The Aboriginal and Torres Strait Islander Health Program was established at The Kirby Institute in 2007. The Program works collaboratively across sectors to close the gap in health disparity between Aboriginal and Torres Strait Islander and non-Indigenous people, with a key focus upon sexual health and blood borne viruses.
The overall objective of the Program is to enhance the capacity of Aboriginal and Torres Strait Islander communities in responding to STIs, HIV and viral hepatitis. This objective is accomplished by working effectively to improve sexual health and BBV health outcomes for Aboriginal and Torres Strait Islander people in Australia by conducting rigorous, ethical, timely and culturally appropriate research.
The program has four  main domains of activity that aim to increase the level of Sexual Health and BBV knowledge within Aboriginal and Torres Strait Islander communities.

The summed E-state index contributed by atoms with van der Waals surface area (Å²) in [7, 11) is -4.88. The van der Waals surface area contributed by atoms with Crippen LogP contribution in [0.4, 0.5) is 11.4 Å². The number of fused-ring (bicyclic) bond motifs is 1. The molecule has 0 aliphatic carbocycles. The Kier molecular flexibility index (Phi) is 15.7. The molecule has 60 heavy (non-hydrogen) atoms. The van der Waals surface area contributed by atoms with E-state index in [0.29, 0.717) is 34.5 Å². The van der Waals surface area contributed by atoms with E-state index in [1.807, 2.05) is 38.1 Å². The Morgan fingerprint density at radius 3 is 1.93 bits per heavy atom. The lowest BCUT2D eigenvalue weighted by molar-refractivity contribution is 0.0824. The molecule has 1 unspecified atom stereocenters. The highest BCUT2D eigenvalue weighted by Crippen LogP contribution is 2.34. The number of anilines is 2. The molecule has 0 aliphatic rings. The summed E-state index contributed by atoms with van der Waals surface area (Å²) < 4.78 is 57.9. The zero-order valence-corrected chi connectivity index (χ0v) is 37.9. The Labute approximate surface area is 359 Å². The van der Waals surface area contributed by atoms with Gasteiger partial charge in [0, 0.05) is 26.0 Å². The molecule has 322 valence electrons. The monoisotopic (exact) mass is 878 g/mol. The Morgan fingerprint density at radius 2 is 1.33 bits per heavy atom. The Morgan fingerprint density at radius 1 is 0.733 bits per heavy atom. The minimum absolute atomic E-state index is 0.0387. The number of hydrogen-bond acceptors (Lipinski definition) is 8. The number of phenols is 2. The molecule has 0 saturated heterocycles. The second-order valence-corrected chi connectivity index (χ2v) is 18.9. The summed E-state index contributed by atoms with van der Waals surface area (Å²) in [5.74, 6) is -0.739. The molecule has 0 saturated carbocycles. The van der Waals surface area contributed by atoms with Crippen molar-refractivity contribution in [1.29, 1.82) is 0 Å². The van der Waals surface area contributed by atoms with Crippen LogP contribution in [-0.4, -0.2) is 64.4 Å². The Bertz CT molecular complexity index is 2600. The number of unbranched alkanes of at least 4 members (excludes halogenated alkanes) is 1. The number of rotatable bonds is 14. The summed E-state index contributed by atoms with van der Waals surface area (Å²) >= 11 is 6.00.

1. Research: To conduct research in partnership with Aboriginal and Torres Strait Islander communities in the areas of STIs, HIV/AIDS and other BBVs.
2. Surveillance: To support existing surveillance activities and to identify innovative new areas and methods of surveillance that will benefit Aboriginal and Torres Strait Islander communities.
3. Capacity Building: To work with existing health services to enhance the capacity of existing systems and workforces in the areas of sexual health and BBV service delivery; research; and surveillance.
4. Information dissemination through the development of a comprehensive clearinghouse of Aboriginal and Torres Strait Islander Sexual Health initiatives including surveillance and research
The Program works closely with the National Aboriginal Community Controlled Health Organisation , it’s State and Territory based Affiliate organisations and Aboriginal Community Controlled Health Services to make a difference to the health of Aboriginal and Torres Strait Islander communities.